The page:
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CRITTER CHATTER: Pet Dental Health

The Paw Print

Essential Pet Blog

 “Oh, the shark, babe, has such teeth, dear

And it shows them pearly white”

Bobby Darin, Mack the Knife

by Dr. Phil

February is National Pet Dental Health Month and a good time to be reminded that in addition to good nutrition, grooming, exercise and veterinary examinations, regular home oral hygiene is important to promoting pet wellness, longevity and reducing the need for drastic veterinary dental procedures involving general anesthesia. Veterinarians estimate that 85% of dogs over the age of four are suffering from periodontal disease, a painful oral condition that can lead to tooth loss and even infection that could introduce bacteria into the blood stream with potential to affect heart, kidneys and liver function.

Most problems can be prevented with regular cleanings, veterinary checkups and routine home dental care.  There are various home oral care techniques and pet products available to help minimize plaque (bacterial film) accumulation and thus prevent tartar  (mineralized plaque) formation.

Regular brushing is the foundation of good oral health. It is certainly best begun at an early age, but even if your adult dog has never had his teeth brushed before, start now. A regular home program of daily – or, at least three to four times a week – brushing helps avoid dental problems, especially as animals age.

Toothbrushes designed for dogs are often angled to help clean the back teeth. The key to success is being patient and gentle.  Start slowly and stop if your pet becomes agitated, but don’t give up. Try to increase brushing duration a little bit each day.  Begin  brushing only the outsides of the “cheek teeth”, being careful with any areas that look red or inflamed.  Gradually brush all teeth. Finger brushes or dental wipes are useful in beginning the process and getting your pet to accept the mechanics of the procedure.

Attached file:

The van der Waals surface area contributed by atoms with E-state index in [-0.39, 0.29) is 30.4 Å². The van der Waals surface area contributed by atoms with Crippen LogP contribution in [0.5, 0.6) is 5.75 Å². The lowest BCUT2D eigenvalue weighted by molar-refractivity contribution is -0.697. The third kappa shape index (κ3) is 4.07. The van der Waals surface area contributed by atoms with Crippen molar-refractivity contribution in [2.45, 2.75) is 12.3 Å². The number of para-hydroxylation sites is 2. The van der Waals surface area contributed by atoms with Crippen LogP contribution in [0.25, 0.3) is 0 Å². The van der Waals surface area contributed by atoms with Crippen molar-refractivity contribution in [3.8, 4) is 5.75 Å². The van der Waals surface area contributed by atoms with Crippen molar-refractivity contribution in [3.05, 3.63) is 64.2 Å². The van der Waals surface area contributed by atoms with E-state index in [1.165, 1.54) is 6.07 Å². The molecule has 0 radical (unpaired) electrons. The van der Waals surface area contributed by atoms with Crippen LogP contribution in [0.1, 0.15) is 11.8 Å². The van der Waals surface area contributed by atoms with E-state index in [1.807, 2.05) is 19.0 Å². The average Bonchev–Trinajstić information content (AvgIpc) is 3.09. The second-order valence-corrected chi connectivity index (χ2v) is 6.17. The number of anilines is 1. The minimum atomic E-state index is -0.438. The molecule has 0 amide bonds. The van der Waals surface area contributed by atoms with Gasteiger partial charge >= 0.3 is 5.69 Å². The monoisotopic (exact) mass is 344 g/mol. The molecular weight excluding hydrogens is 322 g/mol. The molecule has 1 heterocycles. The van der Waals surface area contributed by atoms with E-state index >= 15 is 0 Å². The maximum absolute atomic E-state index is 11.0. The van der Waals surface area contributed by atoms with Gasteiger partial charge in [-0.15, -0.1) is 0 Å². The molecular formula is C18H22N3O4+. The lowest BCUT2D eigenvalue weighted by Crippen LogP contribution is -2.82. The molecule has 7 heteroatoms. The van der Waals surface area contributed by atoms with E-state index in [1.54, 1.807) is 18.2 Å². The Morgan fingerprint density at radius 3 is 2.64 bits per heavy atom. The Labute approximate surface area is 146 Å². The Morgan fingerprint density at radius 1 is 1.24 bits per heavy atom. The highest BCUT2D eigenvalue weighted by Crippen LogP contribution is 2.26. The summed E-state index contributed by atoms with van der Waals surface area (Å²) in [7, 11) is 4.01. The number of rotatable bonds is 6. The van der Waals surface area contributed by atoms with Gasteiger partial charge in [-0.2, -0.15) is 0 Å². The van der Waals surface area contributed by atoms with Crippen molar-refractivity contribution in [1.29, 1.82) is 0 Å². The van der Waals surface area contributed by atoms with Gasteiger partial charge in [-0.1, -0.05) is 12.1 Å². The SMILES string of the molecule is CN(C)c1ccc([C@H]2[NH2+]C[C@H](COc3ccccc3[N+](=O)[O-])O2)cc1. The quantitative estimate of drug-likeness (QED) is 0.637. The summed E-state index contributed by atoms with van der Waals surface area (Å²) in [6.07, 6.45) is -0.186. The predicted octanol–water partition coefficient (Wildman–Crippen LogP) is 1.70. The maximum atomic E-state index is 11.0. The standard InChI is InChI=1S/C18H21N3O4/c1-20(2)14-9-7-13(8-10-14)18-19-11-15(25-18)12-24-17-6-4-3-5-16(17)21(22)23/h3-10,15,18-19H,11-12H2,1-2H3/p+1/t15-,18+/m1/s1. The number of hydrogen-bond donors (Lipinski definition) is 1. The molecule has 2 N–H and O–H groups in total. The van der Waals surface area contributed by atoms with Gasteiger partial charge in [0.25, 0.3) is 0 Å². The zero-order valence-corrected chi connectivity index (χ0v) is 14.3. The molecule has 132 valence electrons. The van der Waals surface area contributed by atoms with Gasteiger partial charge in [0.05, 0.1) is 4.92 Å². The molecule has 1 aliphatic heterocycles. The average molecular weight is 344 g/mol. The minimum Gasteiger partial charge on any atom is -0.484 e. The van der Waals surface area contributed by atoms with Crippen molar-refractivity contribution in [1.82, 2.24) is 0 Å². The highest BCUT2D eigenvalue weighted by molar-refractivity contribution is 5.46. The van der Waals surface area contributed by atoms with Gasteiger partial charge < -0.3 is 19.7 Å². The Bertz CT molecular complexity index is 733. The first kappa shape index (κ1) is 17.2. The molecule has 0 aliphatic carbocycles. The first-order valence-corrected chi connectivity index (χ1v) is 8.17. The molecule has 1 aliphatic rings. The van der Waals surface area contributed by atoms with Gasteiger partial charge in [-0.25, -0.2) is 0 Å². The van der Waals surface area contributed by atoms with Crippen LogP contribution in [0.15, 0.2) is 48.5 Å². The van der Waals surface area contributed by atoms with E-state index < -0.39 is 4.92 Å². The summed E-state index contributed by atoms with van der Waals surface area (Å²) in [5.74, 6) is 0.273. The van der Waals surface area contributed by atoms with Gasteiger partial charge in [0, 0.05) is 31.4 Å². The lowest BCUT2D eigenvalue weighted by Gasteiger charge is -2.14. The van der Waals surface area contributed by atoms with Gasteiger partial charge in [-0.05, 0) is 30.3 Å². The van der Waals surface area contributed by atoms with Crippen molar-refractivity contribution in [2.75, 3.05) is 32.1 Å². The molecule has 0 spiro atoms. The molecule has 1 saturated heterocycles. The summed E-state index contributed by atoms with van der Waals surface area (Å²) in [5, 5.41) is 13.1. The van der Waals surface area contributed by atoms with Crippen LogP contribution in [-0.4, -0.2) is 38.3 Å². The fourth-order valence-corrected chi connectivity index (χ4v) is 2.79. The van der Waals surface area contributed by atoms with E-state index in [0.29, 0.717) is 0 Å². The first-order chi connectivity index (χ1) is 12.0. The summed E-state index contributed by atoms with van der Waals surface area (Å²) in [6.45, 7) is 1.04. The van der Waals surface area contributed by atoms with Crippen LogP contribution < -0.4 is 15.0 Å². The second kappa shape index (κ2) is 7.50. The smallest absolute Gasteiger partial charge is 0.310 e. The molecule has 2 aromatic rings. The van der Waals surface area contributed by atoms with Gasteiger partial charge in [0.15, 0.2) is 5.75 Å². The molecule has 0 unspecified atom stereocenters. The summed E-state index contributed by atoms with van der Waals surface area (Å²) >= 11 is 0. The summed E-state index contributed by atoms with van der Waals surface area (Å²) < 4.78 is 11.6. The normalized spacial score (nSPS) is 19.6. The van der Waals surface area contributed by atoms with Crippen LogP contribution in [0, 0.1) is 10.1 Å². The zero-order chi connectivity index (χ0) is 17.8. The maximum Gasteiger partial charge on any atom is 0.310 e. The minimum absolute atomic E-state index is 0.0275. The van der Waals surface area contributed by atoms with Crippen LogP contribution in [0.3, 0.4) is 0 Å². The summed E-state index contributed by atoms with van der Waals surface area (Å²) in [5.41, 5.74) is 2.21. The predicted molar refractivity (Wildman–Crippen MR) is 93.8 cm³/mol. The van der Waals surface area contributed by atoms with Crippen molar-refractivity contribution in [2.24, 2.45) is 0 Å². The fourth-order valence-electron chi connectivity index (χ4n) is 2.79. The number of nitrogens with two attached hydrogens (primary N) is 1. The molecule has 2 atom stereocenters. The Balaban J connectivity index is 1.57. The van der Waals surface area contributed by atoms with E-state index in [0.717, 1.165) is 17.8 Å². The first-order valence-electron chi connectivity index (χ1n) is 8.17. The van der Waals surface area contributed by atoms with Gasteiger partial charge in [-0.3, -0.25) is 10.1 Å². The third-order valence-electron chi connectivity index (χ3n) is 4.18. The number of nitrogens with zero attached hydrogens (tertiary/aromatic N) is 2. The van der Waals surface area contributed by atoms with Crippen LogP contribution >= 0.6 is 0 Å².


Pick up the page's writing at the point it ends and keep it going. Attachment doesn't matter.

Only use toothpaste developed specifically for pets because human products include fluoride (poisonous to dogs), abrasives and foaming detergents that cause vomiting when ingested, and do not have the taste or aroma that appeals to pets.  Dogs and cats seem to enjoy the flavor of poultry, liver or seafood, none of which particularly appeals to me as I’m getting ready to brush my teeth at bedtime.

Chlorhexidine is a very effective anti-plaque antiseptic that adheres to oral tissue and tooth surfaces.  It is available as a gel, liquid, wipe or additive to a pet’s drinking water.  It is safe and rarely causes any problems.  Unfortunately, it may have a bitter taste that some animals object to….or not (Charlotte likes it.)

Dry pet foods are better than canned for promoting oral health because hard, crunchy kibble is less likely to stick to teeth while the mechanical action of crunching helps reduce plaque accumulation. There are also several specially formulated “dental diets” that may help prevent dental disease using particular kibble designs or additives shown to help reduce tartar.

There are many chew toys and treats designed to strengthen your dog’s bones and teeth and reduce the accumulation of plaque and tartar. While these products are an important part of an oral hygiene program, they should be used with good judgment and under supervision at all times.

Regular home dental care is indeed extremely important, but also have your pet’s gums and teeth examined by a veterinarian at least once yearly, and, as your dog ages, every six months. Serious gum or tooth disease can be prevented or treated if detected early. However, if you notice any of the following signs, have a veterinarian examine your animal right away:

  • Bad breath
  • Excessive drooling
  • Trouble eating
  • Lost teeth
  • Pawing at the side of the mouth
  • Red, bleeding or swollen gums
  • Any unusual growth within the mouth

A regularly scheduled regime of brushing using pet toothpaste, antiseptic topical treatments, feeding hard kibble and using age and size appropriate chew toys go a long way in promoting fresh breath and pearly whites.

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